The rise of streaming music has not been met with praise from some in the music industry. While a handful of artists have continued to resist the platform and push album purchases, a mid-year update from the Recording Industry Association of America shows that streaming music is helping the struggling industry get back on track.
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All in all, the music subscription industry is on track to surpass $2 billion by the end of this year thanks to services like Apple Music and Spotify. In fact, streaming in all of its forms accounted for almost half of all recorded music revenues during the first half of 2016. As RIAA CEO Cary Sherman notes, this is a dramatic shift for an industry that was predominantly focused on physical products 6 years ago.
In terms of numbers, there were an average of more than 18 million music subscriptions during the first half of this year, which is double the number reported at the same time last year. “Music subscriptions are now significantly bigger revenue generators than CD sales, and virtually equal to permanent downloads,” Sherman writes.
Streaming revenue also grew 57 percent during the first half of 2016, reaching $1.6 billion and accounting for nearly half of all industry sales.
Citing label executives, Bloomberg reports that most Apple Music subscribers are people new to streaming services, not former Spotify users. Spotify is believed to have around 40 million paid users, while Apple has 17 million as of earlier this month.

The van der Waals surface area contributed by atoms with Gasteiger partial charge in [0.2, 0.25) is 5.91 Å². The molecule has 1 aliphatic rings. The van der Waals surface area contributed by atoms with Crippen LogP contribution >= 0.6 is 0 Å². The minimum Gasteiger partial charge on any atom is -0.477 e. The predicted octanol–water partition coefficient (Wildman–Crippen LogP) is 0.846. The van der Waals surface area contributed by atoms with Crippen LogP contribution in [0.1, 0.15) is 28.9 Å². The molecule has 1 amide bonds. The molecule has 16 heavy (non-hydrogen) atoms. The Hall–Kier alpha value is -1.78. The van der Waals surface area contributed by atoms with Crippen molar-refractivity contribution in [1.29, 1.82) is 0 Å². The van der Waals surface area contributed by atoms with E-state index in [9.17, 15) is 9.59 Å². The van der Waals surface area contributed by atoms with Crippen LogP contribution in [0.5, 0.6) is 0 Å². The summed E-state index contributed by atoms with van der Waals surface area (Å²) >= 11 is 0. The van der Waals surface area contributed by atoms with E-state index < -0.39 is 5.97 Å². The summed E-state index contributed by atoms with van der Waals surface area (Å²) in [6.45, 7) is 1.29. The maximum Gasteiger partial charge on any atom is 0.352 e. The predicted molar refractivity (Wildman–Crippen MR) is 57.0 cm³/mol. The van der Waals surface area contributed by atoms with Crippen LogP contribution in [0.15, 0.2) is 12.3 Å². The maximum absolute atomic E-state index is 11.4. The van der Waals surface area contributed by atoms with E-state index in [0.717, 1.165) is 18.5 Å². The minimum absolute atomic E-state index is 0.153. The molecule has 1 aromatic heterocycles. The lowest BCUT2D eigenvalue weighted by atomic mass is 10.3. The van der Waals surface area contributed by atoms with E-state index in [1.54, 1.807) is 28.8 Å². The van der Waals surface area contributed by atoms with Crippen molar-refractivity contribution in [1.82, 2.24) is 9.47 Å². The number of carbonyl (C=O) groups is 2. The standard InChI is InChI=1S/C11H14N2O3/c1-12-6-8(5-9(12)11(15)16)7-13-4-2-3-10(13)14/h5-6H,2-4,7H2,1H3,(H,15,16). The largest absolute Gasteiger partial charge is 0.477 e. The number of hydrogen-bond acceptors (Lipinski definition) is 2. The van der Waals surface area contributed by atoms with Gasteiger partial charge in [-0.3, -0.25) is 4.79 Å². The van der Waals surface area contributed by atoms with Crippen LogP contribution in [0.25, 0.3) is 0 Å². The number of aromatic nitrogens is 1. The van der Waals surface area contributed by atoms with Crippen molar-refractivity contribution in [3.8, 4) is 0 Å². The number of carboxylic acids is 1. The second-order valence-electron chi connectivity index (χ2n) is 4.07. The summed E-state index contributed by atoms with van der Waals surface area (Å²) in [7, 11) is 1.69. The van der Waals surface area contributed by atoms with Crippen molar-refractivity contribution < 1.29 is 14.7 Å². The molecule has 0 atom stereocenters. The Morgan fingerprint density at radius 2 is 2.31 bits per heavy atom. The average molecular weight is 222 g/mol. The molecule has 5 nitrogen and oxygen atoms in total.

Yet Apple is no longer the only player in the market for digital music. Spotify operates a larger paid subscription service and has showed no signs of slowing down since Apple Music began competing in that market. Most of the users for Apple Music are people new to paying music, not former Spotify customers, according to label executives.
Streaming isn’t all good news, though. Sherman took today’s mid-year update to address the RIAA’s relationship with YouTube. YouTube’s payout to artists has long been criticized by record industry executives and today is no different. “Does it make any sense that approximately 1000 plays of a song on one streaming service yields dramatically different payouts than a song on a different service that gets to hide behind the failing 1998 Digital Millennium Copyright Act (DMCA)?,” Sherman rhetorically asks in his blog post.
Sherman notes that while a song streamed from YouTube is no different for the fan, it’s dramatically different for the artists and labels. Sherman also put Spotify’s free streaming tier in the same boat, noting that the payout differences between free music streaming and paid is “jarring and indefensible.”
As you would expect, physical media sales are not lending to the rebirth of the music industry in any fashion. Physical media sales dropped 14 percent during the first half of this year compared to last year. Paid downloads, such as from services like iTunes, were also down “double-digit” year-over-year.
Apple is continuing to push Apple Music and has given the Music app an entirely new design with iOS 10.